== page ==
Presentation on theme: "Neutron Star Spins Down 0 Topic: Neutron stars Concepts: Pulsars, magnetic fields, pulsar timing Missions: Swift, Fermi Coordinated by the NASA Astrophysics."— Presentation transcript:
Neutron Star Spins Down 0 Topic: Neutron stars Concepts: Pulsars, magnetic fields, pulsar timing Missions: Swift, Fermi Coordinated by the NASA Astrophysics Forum An Instructor’s Guide for using the slide sets is available at the ASP website https://www.astrosociety.org/e ducation/resources-for-the- higher-education-audience/ https://www.astrosociety.org/e ducation/resources-for-the- higher-education-audience/
The Discovery X-ray observations by NASA’s Swift satellite showed a sudden slow- down in the spin of a highly magnetized neutron star known as 1E The discovery creates a puzzle for astronomers because usually they see neutron stars (the collapsed cores of massive stars that end their lives as supernovae) suddenly speed up – this is the first time they’ve seen one slow down. 1 Neutron star 1E shines in blue-white in this X-ray image of the CTB 109 supernova remnant. (Credit: ESA/XMM-Newton/M. Sasaki et al.) Supernova Remnant Neutron star
How Was the Discovery Made? The Gamma-ray Burst Monitor on NASA’s Fermi Gamma-ray Space Telescope observed a brief but intense outburst from IE on April 21, An artist’s rendering of an outburst from a highly-magnetized pulsar, which is a fast-spinning neutron star. (Credit: NASA/GSFC) Data from the X-ray Telescope on Swift showed that the spin rate of IE decreased abruptly on April 28, 2012 – just a week after the outburst. The spin rate of once every seven seconds decreased by 2.2 millionths of a second – a tiny but significant change for a neutron star.
The Big Picture Neutron stars contain twice the mass of our Sun crushed into a sphere about 12 miles across. Pulsars are rapidly rotating neutron stars that emit a beam of radiation (directed along their magnetic poles) and sweep it across our line-of-sight. Much like a lighthouse, we observe a pulse every time the beam sweeps past us. Astronomers have observed “glitches” in many neutron stars – these are sudden increases in the rate of rotation of the pulsar. This new observation showed an “anti-glitch” – or a sudden decrease – in the rotational frequency of 1E Top: A neutron star has the mass of about two suns in a sphere the size of Manhattan. Credit: NASA's Goddard Space Flight Center Bottom: A pulsar emits light beams (magenta) that we see as pulses as it rotates. Pulsars also have super-strong magnetic fields (blue lines illustrate magnetic fields lies; the beams are emitted along the magnetic poles). Credit: NASA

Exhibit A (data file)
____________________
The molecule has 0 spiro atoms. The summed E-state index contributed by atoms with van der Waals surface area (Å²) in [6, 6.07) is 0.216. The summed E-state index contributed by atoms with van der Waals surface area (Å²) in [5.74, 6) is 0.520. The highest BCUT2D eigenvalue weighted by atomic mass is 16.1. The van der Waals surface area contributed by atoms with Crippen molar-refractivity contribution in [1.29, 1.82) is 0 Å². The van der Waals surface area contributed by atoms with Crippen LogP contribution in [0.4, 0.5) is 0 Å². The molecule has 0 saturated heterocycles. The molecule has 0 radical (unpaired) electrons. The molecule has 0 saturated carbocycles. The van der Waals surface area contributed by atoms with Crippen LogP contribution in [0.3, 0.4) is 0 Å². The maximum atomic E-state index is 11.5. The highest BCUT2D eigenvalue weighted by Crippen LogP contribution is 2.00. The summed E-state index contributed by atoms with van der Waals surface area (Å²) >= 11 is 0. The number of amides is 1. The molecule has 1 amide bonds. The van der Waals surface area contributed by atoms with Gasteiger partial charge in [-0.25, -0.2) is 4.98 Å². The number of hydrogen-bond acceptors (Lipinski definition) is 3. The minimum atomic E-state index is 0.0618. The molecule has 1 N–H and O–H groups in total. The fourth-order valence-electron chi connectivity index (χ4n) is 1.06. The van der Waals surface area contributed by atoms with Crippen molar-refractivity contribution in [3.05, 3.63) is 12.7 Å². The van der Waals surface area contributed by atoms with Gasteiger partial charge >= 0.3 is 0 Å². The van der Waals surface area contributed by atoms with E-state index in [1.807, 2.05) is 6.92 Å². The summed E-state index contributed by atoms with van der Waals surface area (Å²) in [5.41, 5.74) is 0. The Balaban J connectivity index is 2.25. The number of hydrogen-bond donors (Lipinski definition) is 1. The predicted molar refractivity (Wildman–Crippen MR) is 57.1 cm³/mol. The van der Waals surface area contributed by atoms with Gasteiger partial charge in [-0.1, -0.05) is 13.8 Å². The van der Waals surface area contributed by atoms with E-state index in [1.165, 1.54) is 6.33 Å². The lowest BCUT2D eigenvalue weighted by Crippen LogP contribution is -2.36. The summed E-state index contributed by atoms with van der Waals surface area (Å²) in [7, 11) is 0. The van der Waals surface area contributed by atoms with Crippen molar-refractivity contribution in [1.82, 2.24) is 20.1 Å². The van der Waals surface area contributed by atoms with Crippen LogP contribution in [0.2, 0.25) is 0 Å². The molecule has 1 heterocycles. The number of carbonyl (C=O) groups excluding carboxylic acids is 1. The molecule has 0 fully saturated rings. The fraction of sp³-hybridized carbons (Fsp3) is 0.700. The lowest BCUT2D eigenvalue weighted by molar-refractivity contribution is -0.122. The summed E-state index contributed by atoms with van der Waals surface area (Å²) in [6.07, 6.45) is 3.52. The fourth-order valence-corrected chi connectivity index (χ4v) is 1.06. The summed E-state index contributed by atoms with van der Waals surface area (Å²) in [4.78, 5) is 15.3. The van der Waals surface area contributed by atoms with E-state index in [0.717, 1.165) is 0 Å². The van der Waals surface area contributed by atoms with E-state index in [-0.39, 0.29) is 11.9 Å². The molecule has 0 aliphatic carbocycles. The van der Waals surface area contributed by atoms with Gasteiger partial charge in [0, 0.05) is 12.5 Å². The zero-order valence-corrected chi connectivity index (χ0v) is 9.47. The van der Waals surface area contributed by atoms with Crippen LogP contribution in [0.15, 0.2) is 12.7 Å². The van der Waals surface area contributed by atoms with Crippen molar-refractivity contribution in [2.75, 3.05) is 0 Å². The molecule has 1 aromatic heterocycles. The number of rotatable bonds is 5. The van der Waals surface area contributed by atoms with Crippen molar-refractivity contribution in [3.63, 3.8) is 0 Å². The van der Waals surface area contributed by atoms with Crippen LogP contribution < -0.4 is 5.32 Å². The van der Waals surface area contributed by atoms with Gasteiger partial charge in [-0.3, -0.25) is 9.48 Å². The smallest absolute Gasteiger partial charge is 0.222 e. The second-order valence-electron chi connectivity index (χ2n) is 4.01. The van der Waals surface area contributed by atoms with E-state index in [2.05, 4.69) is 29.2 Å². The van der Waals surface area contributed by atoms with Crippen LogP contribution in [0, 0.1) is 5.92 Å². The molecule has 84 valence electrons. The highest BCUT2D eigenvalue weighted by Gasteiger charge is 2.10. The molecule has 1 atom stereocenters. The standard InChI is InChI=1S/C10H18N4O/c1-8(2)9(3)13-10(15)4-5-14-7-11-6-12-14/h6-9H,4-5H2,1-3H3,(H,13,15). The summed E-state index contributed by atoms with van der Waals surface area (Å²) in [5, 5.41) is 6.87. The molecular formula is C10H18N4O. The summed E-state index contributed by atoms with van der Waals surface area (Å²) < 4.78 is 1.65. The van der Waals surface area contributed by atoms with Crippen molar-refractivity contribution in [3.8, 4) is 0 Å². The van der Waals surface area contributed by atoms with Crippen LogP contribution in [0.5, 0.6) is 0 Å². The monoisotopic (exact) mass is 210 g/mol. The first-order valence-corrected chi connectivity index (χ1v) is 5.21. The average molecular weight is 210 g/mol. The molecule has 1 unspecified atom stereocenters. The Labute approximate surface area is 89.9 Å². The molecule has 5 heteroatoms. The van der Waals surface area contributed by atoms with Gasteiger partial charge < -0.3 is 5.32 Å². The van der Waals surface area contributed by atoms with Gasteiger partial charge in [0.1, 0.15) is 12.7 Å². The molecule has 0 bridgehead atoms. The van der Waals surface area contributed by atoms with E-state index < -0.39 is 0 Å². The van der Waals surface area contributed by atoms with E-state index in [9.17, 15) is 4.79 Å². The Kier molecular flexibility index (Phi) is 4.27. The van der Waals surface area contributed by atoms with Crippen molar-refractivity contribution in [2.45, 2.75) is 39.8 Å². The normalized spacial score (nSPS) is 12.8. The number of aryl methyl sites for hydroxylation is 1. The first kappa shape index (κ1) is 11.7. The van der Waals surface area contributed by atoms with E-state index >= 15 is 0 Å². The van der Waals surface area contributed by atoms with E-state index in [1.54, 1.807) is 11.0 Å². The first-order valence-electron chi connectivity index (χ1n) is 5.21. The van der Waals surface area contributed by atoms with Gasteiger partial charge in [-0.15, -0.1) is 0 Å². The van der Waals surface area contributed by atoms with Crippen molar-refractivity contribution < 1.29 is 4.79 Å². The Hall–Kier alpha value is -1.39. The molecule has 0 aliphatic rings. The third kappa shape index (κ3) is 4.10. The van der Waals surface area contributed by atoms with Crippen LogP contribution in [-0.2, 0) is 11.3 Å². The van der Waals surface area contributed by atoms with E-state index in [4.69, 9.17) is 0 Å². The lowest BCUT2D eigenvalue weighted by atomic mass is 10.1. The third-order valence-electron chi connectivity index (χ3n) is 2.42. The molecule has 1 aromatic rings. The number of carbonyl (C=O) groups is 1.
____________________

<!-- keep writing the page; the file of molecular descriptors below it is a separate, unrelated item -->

How Does this Discovery Change our View? 4 The internal structure of neutron stars is a long-standing puzzle in astronomy. The current view is that a neutron star has: an interior containing oddities that include a neutron superfluid (which is a state of matter without friction) a crust of electrons and ions a surface where streams of high-energy particles are accelerated through the star’s powerful magnetic field Current theory holds that a glitch occurs when streaming particles drain energy from the crust causing the crust to spin down. The fluid inside the crust resists this change. Under the strain, the crust fractures, which results in an X-ray outburst and a speedup kick from the faster- spinning interior. Processes that would lead to a sudden slow-down in the spin pose a new theoretical challenge! A composite optical (red) and X- ray (blue) image of the environment near the Crab Nebula pulsar (center), a pulsar from which multiple glitches have been observed. (Credit: NASA/HST/CXC/ASU/J. Hester et al.)
Resources Press releases NASA press release Penn Sate press release news/Kennea5-2013http://science.psu.edu/news-and-events/2013- news/Kennea Scientific article Archibald, R. F., et al. 2013, Nature, 497, (subscription required) Multimedia : Visit the Interactive Fermi Pulsar Explorer Additional stories/visuals on pulsars available at NASA/Goddard Space Flight Center’s Science visualization Studio: 5